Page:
As such, targets need to be handled and crafted thoughtfully and with care, to provide the wherewithal and support needed to reach completion. Well-communicated, inspirational targets will be worthwhile as they enable to bring together the right stakeholders who will strive together to attain the target.

 

      6.   Nuanced 

 

A good target is one that is just that: a target. A target needs to be separated from an action. Targets and actions, or policies, answer different questions, despite their interrelation. Targets answer: ‘what do we need to do?’ whereas actions answer: ‘how do we do it?’. This means that when setting a strategic plan, it’s essential to separate these discussions, while at the same time recall connections between targets and actions, in order to be able to see both the interdependencies and the bigger picture. Adopting a visual strategic plan is a best practice for this.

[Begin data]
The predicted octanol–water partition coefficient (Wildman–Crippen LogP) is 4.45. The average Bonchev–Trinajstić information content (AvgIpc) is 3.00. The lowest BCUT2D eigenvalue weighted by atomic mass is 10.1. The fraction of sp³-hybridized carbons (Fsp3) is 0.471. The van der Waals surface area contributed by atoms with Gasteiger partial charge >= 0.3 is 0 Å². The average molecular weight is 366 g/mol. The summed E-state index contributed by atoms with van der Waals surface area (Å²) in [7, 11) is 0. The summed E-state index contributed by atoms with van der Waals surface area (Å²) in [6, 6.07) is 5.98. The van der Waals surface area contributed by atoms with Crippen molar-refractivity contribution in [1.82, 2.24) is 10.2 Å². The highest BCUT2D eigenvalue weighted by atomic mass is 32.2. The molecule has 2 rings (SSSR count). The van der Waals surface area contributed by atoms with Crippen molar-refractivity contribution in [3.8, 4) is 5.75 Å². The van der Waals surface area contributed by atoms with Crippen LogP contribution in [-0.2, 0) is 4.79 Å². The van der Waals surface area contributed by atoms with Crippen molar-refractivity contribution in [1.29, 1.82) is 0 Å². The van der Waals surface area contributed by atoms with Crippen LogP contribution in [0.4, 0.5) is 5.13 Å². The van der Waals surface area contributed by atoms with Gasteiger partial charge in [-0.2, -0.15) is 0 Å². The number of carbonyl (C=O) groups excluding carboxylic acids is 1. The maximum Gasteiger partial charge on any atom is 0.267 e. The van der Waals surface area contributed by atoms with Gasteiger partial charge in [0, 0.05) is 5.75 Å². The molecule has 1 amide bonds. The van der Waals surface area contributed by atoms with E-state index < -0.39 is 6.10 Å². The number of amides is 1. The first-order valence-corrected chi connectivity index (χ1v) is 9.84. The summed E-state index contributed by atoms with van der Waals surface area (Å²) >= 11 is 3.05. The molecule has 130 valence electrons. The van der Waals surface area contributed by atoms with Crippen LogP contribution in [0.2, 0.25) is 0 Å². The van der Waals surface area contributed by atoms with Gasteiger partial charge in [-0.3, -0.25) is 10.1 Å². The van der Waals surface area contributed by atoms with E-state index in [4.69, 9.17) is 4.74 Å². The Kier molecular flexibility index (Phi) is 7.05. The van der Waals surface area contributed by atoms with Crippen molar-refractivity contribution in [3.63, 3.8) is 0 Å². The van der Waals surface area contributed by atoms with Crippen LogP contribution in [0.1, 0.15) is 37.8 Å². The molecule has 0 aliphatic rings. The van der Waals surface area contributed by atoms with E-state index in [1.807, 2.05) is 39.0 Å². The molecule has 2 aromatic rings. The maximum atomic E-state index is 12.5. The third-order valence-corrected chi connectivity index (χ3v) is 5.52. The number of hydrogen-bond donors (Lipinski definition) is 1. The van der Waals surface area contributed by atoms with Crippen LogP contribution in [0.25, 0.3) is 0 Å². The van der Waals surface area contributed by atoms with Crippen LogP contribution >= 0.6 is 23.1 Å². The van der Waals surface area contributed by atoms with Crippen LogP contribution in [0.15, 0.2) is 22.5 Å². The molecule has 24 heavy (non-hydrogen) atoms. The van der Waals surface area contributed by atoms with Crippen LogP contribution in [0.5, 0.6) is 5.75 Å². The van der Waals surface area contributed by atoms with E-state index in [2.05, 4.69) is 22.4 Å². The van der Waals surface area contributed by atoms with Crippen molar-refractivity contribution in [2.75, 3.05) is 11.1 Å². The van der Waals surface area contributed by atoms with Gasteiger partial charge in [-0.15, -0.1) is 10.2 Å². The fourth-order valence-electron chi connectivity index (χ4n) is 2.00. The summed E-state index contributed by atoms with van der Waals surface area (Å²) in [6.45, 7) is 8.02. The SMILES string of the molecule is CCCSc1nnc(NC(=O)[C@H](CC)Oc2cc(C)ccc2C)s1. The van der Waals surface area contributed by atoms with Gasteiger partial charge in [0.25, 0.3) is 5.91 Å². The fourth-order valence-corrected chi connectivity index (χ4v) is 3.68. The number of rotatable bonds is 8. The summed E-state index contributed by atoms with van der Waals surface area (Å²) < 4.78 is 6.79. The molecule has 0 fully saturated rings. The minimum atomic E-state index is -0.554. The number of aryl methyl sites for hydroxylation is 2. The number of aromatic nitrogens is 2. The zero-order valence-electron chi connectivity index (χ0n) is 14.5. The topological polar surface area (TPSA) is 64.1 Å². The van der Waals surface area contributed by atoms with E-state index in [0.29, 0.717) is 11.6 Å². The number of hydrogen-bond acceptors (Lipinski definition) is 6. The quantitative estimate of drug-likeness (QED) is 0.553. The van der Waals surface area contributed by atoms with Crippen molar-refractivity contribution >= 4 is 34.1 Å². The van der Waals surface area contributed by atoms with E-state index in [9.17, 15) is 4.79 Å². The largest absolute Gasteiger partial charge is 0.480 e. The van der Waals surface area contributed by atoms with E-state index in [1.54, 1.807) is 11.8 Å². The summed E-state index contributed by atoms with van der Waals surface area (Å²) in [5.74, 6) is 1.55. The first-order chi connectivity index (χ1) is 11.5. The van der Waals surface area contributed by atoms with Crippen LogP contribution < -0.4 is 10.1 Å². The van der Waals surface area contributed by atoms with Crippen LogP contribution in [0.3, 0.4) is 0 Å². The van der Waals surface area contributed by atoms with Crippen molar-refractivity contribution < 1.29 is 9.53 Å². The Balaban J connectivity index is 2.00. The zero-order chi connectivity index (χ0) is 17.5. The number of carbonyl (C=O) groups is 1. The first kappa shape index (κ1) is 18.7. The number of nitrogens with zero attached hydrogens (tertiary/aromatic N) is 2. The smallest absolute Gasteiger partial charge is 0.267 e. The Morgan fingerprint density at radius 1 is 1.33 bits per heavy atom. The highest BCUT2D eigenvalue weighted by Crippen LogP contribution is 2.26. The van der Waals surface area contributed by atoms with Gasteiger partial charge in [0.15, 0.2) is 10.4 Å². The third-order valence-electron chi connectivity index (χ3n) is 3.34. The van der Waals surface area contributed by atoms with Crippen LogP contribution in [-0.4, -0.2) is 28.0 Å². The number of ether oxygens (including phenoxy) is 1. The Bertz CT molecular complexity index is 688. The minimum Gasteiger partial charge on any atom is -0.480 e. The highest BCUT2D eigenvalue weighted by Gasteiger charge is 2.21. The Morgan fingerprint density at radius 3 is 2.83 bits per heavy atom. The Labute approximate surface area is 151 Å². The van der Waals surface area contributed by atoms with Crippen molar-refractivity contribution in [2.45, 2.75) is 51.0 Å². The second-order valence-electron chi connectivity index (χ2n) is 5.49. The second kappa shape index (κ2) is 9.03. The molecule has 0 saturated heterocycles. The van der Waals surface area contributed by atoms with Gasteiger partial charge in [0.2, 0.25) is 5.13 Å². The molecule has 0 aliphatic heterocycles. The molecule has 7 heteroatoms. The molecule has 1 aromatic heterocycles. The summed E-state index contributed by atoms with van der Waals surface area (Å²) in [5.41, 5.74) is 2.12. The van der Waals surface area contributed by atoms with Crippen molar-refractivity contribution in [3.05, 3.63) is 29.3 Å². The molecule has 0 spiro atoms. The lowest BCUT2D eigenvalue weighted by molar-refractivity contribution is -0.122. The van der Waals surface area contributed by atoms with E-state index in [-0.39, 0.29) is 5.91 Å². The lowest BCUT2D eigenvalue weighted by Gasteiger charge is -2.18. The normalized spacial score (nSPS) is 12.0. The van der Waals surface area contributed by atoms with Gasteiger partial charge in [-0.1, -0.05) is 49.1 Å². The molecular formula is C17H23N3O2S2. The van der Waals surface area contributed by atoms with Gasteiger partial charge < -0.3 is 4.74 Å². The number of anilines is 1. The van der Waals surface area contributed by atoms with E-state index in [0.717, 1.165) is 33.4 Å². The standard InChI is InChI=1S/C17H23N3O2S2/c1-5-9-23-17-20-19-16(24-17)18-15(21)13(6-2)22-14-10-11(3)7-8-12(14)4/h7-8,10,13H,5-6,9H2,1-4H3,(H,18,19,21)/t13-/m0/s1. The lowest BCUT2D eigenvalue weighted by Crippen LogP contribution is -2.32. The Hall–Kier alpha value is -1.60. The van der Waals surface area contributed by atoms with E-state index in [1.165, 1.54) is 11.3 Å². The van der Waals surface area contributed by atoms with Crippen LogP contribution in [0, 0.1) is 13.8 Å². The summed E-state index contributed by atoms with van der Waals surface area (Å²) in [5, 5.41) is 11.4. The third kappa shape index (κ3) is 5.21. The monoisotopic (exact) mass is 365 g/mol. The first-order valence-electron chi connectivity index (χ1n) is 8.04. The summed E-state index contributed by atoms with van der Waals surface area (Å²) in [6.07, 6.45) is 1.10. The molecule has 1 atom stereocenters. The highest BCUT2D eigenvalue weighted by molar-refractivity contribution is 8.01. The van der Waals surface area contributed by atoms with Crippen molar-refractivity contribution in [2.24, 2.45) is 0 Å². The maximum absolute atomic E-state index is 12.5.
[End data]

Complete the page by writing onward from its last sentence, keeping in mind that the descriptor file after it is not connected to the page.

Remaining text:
As a result, while actions and policies can be kept in the back of one’s mind when setting targets, they shouldn’t be on the front page as they risk diminishing the target’s potential. Instead, action and policy planning can come at a later stage, to meet ambitious targets with all the flexibility and creativity characteristic of the local level. 

Just like it's important to nuance and separate targets from actions, it’s also crucial to separate certain targets. Recently, many net-zero ambitions and their plans are questioned because they merge carbon offsetting and carbon reduction activities, thereby importantly decreasing their potential for real ‘zero’ ambition and providing a blurry picture of the plan’s true impact. To raise confidence and transparency in your plan, carbon offsetting targets should be set aside, and not be considered an integral part of the plan, but rather, an add-on.